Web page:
When I was almost fainting because of low blood pressure, security services officers pinched me and beat to bruises, saying that I was faking.

At a certain point I was taken to hospital, security services forced the doctor to write that it was malingering. Doctors made no tests during the medical and psychological check-up, although the conclusions of the examination stated that they did”.

Meeting relatives and other prisoners
Over 11 months stay in pre-trial prison Yuri had only one meeting with his parents. His communication with private lawyers was constantly hindered.

Punishment cell
“Conditions in the punishment cell were even worse. It was a basement full of rats. Once I was kept there for 5 days. They didn’t let me sleep from 6 am to 10 pm. There was no place to sit because at 6 am the board bed was removed and fixed to the wall. I had to walk or sit on the cold concrete floor during these 16 hours.

Medical treatment was not given. The doctor advised us to have a bath and change the bedding every day, but sometimes we did not take bath for 2.5 months, and the bedding was not changed for 3 months”.

Meals
“The food was so bad and had such a sickening smell that we refused to have breakfast and supper. We ate the first course for dinner only if we added some food brought from outside and boiled it. We had the second course, namely pasta that stuck together only twice a week, and it was considered a real holiday in jail. On other days, we were given inedible undercooked porridge.

Water was also of very poor quality. It had chlorine flavor, so we had to boil it.

Absurd restrictions were imposed on food brought from outside. For example, it was prohibited to bring granulated sugar, oil, and home-cooked food. Everything had to be purchased in the store. It was forbidden to bring eggs, fruit, vegetables, and meat products. Prohibition lasted for several months”.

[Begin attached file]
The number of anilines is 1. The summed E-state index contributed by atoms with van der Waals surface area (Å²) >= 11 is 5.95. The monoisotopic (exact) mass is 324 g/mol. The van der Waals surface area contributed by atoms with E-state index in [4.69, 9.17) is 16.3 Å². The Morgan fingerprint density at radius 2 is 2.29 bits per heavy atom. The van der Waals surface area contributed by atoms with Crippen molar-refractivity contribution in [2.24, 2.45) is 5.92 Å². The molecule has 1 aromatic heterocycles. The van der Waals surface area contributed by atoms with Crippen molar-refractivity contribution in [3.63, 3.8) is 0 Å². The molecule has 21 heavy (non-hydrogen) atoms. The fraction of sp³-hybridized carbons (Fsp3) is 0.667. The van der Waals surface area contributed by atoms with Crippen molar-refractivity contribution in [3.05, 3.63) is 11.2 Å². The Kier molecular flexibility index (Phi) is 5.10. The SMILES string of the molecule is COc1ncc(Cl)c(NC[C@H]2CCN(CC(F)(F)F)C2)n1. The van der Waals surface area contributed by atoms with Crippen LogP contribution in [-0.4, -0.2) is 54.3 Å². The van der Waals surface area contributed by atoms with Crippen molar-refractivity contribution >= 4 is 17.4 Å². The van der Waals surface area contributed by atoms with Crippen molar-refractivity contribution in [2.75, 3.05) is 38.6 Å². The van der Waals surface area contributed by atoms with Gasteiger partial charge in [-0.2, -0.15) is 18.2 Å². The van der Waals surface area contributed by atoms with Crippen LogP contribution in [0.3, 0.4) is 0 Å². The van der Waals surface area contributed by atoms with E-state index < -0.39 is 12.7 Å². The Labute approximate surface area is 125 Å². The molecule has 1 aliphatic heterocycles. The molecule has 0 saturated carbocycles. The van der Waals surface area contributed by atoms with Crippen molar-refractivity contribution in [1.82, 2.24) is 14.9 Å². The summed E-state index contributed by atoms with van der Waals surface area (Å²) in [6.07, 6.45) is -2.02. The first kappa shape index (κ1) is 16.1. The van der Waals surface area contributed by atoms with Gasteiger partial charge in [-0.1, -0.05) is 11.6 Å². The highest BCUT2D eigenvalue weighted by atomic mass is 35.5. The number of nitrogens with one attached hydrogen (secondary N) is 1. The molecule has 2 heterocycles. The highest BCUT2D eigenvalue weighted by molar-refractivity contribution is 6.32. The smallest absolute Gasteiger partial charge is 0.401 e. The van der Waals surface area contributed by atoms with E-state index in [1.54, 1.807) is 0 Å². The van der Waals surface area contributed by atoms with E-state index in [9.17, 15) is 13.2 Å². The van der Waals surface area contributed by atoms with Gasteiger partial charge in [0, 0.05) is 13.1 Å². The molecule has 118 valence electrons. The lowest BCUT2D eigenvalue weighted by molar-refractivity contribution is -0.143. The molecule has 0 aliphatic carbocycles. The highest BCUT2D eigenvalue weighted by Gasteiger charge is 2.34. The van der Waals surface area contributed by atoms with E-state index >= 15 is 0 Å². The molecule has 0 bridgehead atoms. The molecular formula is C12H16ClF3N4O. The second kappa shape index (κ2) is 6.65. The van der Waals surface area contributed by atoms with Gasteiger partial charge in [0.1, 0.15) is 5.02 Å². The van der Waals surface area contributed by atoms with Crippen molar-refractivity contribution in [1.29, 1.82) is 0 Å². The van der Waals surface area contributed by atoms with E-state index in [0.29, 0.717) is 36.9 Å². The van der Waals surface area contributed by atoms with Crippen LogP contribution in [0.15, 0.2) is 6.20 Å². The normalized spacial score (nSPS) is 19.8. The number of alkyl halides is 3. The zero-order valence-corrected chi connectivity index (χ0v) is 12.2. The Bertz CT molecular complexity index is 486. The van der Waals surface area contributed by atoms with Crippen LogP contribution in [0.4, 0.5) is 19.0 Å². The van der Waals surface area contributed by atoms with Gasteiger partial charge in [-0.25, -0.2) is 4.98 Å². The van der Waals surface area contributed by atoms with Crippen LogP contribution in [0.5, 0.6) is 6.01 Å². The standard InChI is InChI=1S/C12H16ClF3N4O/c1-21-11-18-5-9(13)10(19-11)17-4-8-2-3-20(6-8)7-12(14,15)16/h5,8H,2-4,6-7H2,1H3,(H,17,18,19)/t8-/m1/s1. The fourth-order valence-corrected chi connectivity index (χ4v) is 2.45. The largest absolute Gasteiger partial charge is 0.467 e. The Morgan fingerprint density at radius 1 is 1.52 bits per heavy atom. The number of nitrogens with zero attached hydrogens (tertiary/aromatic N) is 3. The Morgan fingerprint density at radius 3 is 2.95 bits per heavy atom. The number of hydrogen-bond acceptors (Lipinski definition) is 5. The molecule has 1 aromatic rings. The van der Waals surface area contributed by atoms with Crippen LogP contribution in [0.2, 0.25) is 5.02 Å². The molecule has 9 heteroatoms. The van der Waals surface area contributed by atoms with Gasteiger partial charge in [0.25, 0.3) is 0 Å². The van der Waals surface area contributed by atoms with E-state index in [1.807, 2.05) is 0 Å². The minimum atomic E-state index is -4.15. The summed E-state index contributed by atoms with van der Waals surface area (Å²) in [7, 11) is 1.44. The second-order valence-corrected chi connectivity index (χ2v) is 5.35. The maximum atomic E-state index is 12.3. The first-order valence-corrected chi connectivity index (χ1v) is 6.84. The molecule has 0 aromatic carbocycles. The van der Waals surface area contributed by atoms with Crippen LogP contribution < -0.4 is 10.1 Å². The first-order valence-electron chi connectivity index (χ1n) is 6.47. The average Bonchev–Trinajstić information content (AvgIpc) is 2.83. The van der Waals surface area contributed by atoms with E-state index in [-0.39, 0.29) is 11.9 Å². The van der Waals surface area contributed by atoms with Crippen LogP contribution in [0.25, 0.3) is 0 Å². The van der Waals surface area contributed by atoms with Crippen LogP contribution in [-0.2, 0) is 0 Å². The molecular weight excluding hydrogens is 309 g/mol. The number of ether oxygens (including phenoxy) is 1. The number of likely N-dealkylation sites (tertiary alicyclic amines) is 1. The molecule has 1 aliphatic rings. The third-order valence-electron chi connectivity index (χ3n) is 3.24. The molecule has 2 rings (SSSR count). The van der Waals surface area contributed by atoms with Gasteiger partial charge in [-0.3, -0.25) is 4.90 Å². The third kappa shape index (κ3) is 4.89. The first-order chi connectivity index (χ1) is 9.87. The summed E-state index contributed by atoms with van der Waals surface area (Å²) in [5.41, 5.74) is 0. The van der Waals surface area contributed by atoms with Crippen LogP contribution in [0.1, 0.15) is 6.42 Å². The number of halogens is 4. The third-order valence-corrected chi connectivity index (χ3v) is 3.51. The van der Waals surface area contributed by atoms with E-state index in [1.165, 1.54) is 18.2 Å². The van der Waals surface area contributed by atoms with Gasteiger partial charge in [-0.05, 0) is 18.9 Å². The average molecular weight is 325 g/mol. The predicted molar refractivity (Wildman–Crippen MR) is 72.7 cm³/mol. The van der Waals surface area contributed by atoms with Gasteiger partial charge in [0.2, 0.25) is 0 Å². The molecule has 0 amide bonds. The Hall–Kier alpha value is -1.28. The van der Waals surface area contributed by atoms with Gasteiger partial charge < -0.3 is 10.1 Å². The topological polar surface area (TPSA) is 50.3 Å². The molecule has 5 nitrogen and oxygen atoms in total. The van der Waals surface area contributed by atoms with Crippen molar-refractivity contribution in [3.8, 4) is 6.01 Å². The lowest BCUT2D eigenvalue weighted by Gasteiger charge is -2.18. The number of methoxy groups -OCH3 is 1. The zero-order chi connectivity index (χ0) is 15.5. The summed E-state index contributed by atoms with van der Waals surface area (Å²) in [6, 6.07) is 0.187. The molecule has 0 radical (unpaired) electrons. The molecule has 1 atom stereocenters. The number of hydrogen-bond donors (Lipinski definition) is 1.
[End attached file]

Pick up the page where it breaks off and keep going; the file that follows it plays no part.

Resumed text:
Language discrimination
Yuri got beaten up for speaking Ukrainian and Crimean Tatar. They forced him to speak only Russian. It was forbidden to speak any foreign languages and to read books.

ESCAPE FROM CRIMEA

Trial and placing under house arrest
On June 2, 2016, the Russia occupational “Sevastopol City Court” transferred Yuri Ilchenko to a house arrest until June 25.

Yet there were the following restrictions: not to leave the apartment, not to use the telephone (neither fixed nor mobile), the Internet, not to communicate with anyone except my parents, particularly with the witnesses of his case. Yuri was also prohibited from sending or receiving any mail or telegrams. Even to communicate with his lawyer he needed a permit, although it was illegitimate.

First couple of days Yuri’s apartment was constantly watched by the security services. Then they fastened a special bracelet to his leg and installed some equipment to it in the apartment and video cameras in the yard of his house.

Preparing to escape
Policemen repeatedly hinted to me that although my house arrest expired on June 25, I can be re-arrested any day. I had a premonition that I would soon be re-arrested.

Escape
The policemen hinted Yuri a couple of times that he might be re-arrested.

He decided to run away at half past two in the morning of June11. He left the apartment wearing his parents’ clothes. After passing the surveillance cameras, he cut off the bracelet with the knives.

Yuri hitchhiked to Bakhchisarai and then called a taxi from someone’s phone to go to Simferopol bus station. With the next car he reached Armyansk.

Crossing the border
At the border he saw a field on one side and a kind of wall on the other with seemingly impenetrable thicket. He knew that there are mines and trip wires on both sides but he was ready to give up his life rather die than to be re-imprisoned in a Russian jail.

Yuri decided to climb the wall. Once he got off the wall, he saw a Russian soldier again. He ran away from him to the check-point on the Ukrainian side of the border. There Yuri told the Ukrainian border guards his entire story, showed the all the documents and they allowed him to enter Ukraine.

Arriving in Lviv
Yuri Ilchenko reached Mykolayiv and then Lviv. In Lviv he was provided with financial food, accommodation, medical rehabilitation and filing all the necessary documents.

Crimea SOS also helped both Yuri’s parents to leave Crimea.